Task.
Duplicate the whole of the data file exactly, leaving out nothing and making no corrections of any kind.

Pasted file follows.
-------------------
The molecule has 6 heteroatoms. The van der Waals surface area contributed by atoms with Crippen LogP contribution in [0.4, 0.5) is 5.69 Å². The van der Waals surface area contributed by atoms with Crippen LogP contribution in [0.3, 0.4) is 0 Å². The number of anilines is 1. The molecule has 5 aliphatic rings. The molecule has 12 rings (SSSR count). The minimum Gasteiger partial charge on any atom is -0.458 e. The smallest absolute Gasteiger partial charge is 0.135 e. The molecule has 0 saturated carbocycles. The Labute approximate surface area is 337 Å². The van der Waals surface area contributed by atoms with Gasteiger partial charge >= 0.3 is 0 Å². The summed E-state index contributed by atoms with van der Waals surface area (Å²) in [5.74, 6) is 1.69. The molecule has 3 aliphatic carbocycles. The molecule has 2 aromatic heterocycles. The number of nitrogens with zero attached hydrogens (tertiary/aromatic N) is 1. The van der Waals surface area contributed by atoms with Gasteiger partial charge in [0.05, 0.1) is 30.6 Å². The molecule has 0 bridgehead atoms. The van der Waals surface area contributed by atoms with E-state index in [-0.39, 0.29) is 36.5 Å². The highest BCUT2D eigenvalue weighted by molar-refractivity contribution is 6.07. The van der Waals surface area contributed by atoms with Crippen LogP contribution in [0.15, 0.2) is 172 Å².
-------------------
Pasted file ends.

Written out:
The molecule has 6 heteroatoms. The van der Waals surface area contributed by atoms with Crippen LogP contribution in [0.4, 0.5) is 5.69 Å². The van der Waals surface area contributed by atoms with Crippen LogP contribution in [0.3, 0.4) is 0 Å². The number of anilines is 1. The molecule has 5 aliphatic rings. The molecule has 12 rings (SSSR count). The minimum Gasteiger partial charge on any atom is -0.458 e. The smallest absolute Gasteiger partial charge is 0.135 e. The molecule has 0 saturated carbocycles. The Labute approximate surface area is 337 Å². The van der Waals surface area contributed by atoms with Gasteiger partial charge >= 0.3 is 0 Å². The summed E-state index contributed by atoms with van der Waals surface area (Å²) in [5.74, 6) is 1.69. The molecule has 3 aliphatic carbocycles. The molecule has 2 aromatic heterocycles. The number of nitrogens with zero attached hydrogens (tertiary/aromatic N) is 1. The van der Waals surface area contributed by atoms with Gasteiger partial charge in [0.05, 0.1) is 30.6 Å². The molecule has 0 bridgehead atoms. The van der Waals surface area contributed by atoms with E-state index in [-0.39, 0.29) is 36.5 Å². The highest BCUT2D eigenvalue weighted by molar-refractivity contribution is 6.07. The van der Waals surface area contributed by atoms with Crippen LogP contribution in [0.15, 0.2) is 172 Å².